- Papillary Carcinoma
- Where's the Cancer?
- Importance of The Pyramidal Lobe
- A Two-Fer Sale
- Taking The Easy Way Out...
- The Trouble with Follicular Tumors
- It quacks like a duck, but it isn't.....
- Thyroid Lymphoma
- You Have Some Nerve!!
- A Big One
- Graves' Disease
- Size Does Matter
- Hurthle Cell Carcinoma of the Thyroid
- Hashimoto's Thyroiditis with Right Sided Aorta
- From Russia with love....
- "Subcentimeter Nodule" the Red-Headed Step-Child of Ultrasonography
Thyroglossal Duct Cyst
Thyroglossal duct cysts usually make themselves known early in life.
The thyroid gland in an embryo actually starts as a small group of cells at the very back of the base of the tongue. The base of the tongue is the posterior 1/3 of the tongue that you can see in the mirror if you stick your tongue way out. The furthest point backwards is where the thyroid begins. From here, in the earliest weeks of gestation the thyroid cells begin a journey downward along the midline of the neck until they arrive low in the neck just above the breast bone. These cells then grow into the butterfly shaped gland that we call the thyroid. The tubelike path that these cells took to get their final destination then closes up. If it doesn’t close in its entirety it may leave an open space that may fill up with fluid or a thick mucous like material. This fluid filled sac is called a thyroglossal duct cyst.
Thyroglossal duct cysts usually make themselves known early in life, either in childhood or young adulthood. Curiously, I recall one of my first months as a private surgeon in 1979 when I had three patients over the age of 50 that presented with thyroglossal duct cysts…a statistical anomaly to be sure. They are usually a round or oval soft mass found in the midline of the neck (or a little to the left of the midline) just above the Adams apple. Interestingly, there is a small horseshoe shaped bone that sort of floats in the neck at this level. This bone is called the Hyoid Bone. Various muscles from below and above attach to it, but the important thing about this bone is that the thyroglossal duct, the path those thyroid cells travel through, goes either just above, just below, or right through the hyoid bone. This is important to know when removing these cysts.
Most commonly they are about the size of a ping pong ball, but they can get much larger. If they get infected the skin may turn red, become tender, and sometimes these cysts will spontaneously rupture through the skin and the fluid and pus within will drip down the neck. Avoiding infection is one of the primary reasons to remove these cysts. Once infection occurs the abscess must be fully drained, irrigated, and antibiotics given. The infected thyroglossal duct cyst will eventually heal and then it can be removed, but the prior infection and inflammation makes the operation just a tad more difficult. For this reason, we don’t usually wait to take these out unless there is a good reason not to do so.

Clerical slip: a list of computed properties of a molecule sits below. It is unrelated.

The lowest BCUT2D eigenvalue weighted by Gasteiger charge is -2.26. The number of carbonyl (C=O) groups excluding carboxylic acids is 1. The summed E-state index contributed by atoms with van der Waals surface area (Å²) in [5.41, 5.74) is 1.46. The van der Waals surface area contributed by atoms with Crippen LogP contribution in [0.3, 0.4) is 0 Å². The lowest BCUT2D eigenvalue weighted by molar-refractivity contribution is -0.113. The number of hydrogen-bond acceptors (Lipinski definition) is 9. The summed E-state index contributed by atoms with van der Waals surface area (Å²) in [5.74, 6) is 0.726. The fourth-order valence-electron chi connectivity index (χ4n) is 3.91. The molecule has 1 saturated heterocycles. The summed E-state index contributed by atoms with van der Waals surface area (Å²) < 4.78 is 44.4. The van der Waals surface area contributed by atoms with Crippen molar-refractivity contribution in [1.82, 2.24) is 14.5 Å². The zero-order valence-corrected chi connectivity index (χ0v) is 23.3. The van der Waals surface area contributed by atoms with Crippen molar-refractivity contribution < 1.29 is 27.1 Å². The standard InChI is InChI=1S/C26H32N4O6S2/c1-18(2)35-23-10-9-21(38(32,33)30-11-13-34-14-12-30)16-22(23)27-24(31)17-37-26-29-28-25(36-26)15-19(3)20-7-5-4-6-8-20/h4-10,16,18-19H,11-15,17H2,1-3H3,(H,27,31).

One other thing to consider is whether or not the thyroglossal duct cyst contains any thyroid tissue. This is uncommon, but not entirely rare. The reason the presence of thyroid tissue is important is two-fold. First, in a rare patient, it may be that the thyroid tissue in a thyroglossal duct cyst is the entire thyroid gland that did not make its normal descent to its correct anatomical location lower down in the neck. For this reason it is important to make sure the patient has a normal thyroid gland as well as the cyst. Second, thyroid cancer can exist in thyroid tissue within a thyroglossal duct cyst. If my memory serves me correctly, I’ve seen 3 cases of Papillary Cancer in a thyroglossal duct cyst. That’s not many after removing these for 35 years so you know it is a real rarity. When cancer is present, it needs to be treated just as thyroid cancer would be treated in the normal location. The prognosis is usually quite good.
The accepted procedure for removal of these cysts is called the Sistrunk procedure, named for Dr. Walter Ellis Sistrunk who described the procedure in 1920. The basis of this operation is to remove (all in one specimen) the cyst, the middle third of the hyoid bone, and follow the “tract” up to the base of tongue where it is ligated with a suture. See my photo below. Any less a procedure, and the risk of recurrence of the cyst can be quite high.
This is virtually always an outpatient procedure, there is little discomfort, the complication rate is extremely low, and the patient gets his or her suture removed about a week later and pretty much returns to normal activity, with the exception of not lifting heavy weights, playing rugby, and so on, for a few weeks. My most recent thyroglossal duct cyst patient taught me a new lesson about activity in the recovery period. When he came in for suture removal he looked and felt great, but there was obviously a fluid collection beneath his incision. This is unusual so I asked him what he had been doing. He replied that he had been singing Karaoke and playing “Air Guitar” with his nieces. This is probably not a good idea after a major operation next to the voice box and throat. Things need a little time to heal. He’s doing fine.
Below are some photos for you to help you understand thyroglossal duct cysts a little better. I hope this has been helpful.
6 days after surgery